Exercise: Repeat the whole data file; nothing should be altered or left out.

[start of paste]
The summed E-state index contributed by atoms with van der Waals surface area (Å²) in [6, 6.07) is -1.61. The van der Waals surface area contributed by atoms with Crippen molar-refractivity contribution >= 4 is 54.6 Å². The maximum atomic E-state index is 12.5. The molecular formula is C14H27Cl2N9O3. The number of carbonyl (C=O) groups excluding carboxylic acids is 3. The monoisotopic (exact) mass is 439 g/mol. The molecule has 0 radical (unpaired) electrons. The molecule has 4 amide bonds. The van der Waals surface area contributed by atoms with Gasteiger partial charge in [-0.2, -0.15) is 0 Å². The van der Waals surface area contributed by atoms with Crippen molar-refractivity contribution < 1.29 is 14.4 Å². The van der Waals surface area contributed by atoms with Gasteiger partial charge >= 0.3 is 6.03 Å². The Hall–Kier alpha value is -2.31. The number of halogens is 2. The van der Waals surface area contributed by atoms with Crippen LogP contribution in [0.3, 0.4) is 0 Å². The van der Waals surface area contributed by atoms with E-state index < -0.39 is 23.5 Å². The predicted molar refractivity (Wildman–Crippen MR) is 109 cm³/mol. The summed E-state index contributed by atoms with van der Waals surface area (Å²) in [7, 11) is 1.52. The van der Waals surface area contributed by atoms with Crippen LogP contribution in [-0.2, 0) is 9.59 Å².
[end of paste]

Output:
The summed E-state index contributed by atoms with van der Waals surface area (Å²) in [6, 6.07) is -1.61. The van der Waals surface area contributed by atoms with Crippen molar-refractivity contribution >= 4 is 54.6 Å². The maximum atomic E-state index is 12.5. The molecular formula is C14H27Cl2N9O3. The number of carbonyl (C=O) groups excluding carboxylic acids is 3. The monoisotopic (exact) mass is 439 g/mol. The molecule has 0 radical (unpaired) electrons. The molecule has 4 amide bonds. The van der Waals surface area contributed by atoms with Gasteiger partial charge in [-0.2, -0.15) is 0 Å². The van der Waals surface area contributed by atoms with Crippen molar-refractivity contribution < 1.29 is 14.4 Å². The van der Waals surface area contributed by atoms with Gasteiger partial charge >= 0.3 is 6.03 Å². The Hall–Kier alpha value is -2.31. The number of halogens is 2. The van der Waals surface area contributed by atoms with Crippen LogP contribution in [0.3, 0.4) is 0 Å². The van der Waals surface area contributed by atoms with E-state index < -0.39 is 23.5 Å². The predicted molar refractivity (Wildman–Crippen MR) is 109 cm³/mol. The summed E-state index contributed by atoms with van der Waals surface area (Å²) in [7, 11) is 1.52. The van der Waals surface area contributed by atoms with Crippen LogP contribution in [-0.2, 0) is 9.59 Å².